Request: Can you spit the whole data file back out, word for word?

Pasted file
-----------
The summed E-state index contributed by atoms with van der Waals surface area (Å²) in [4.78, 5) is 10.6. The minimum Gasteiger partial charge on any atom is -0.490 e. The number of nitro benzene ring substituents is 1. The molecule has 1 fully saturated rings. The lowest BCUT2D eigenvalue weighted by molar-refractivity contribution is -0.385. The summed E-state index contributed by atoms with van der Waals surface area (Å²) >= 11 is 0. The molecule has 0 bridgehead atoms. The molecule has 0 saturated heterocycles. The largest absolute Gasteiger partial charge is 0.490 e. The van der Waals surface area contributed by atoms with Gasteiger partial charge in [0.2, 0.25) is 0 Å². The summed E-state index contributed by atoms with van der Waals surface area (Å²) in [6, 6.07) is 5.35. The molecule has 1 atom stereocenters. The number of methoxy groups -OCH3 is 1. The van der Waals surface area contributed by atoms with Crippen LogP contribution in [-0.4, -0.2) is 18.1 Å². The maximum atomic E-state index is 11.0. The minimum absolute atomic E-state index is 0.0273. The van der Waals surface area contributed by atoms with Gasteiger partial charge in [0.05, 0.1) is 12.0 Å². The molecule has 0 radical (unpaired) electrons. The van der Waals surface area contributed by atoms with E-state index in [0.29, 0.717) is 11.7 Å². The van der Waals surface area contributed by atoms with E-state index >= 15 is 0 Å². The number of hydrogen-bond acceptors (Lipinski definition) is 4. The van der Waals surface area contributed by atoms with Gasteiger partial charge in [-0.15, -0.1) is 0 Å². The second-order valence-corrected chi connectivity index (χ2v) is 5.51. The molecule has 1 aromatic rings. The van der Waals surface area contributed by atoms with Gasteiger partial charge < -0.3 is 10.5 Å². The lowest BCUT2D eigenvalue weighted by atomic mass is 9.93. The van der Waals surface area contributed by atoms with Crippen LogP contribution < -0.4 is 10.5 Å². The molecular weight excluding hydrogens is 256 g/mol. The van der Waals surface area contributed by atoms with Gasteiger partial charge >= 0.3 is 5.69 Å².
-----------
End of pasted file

The summed E-state index contributed by atoms with van der Waals surface area (Å²) in [4.78, 5) is 10.6. The minimum Gasteiger partial charge on any atom is -0.490 e. The number of nitro benzene ring substituents is 1. The molecule has 1 fully saturated rings. The lowest BCUT2D eigenvalue weighted by molar-refractivity contribution is -0.385. The summed E-state index contributed by atoms with van der Waals surface area (Å²) >= 11 is 0. The molecule has 0 bridgehead atoms. The molecule has 0 saturated heterocycles. The largest absolute Gasteiger partial charge is 0.490 e. The van der Waals surface area contributed by atoms with Gasteiger partial charge in [0.2, 0.25) is 0 Å². The summed E-state index contributed by atoms with van der Waals surface area (Å²) in [6, 6.07) is 5.35. The molecule has 1 atom stereocenters. The number of methoxy groups -OCH3 is 1. The van der Waals surface area contributed by atoms with Crippen LogP contribution in [-0.4, -0.2) is 18.1 Å². The maximum atomic E-state index is 11.0. The minimum absolute atomic E-state index is 0.0273. The van der Waals surface area contributed by atoms with Gasteiger partial charge in [0.05, 0.1) is 12.0 Å². The molecule has 0 radical (unpaired) electrons. The van der Waals surface area contributed by atoms with E-state index in [0.29, 0.717) is 11.7 Å². The van der Waals surface area contributed by atoms with E-state index >= 15 is 0 Å². The number of hydrogen-bond acceptors (Lipinski definition) is 4. The van der Waals surface area contributed by atoms with Gasteiger partial charge in [-0.15, -0.1) is 0 Å². The second-order valence-corrected chi connectivity index (χ2v) is 5.51. The molecule has 1 aromatic rings. The van der Waals surface area contributed by atoms with Gasteiger partial charge < -0.3 is 10.5 Å². The lowest BCUT2D eigenvalue weighted by atomic mass is 9.93. The van der Waals surface area contributed by atoms with Crippen LogP contribution < -0.4 is 10.5 Å². The molecular weight excluding hydrogens is 256 g/mol. The van der Waals surface area contributed by atoms with Gasteiger partial charge >= 0.3 is 5.69 Å².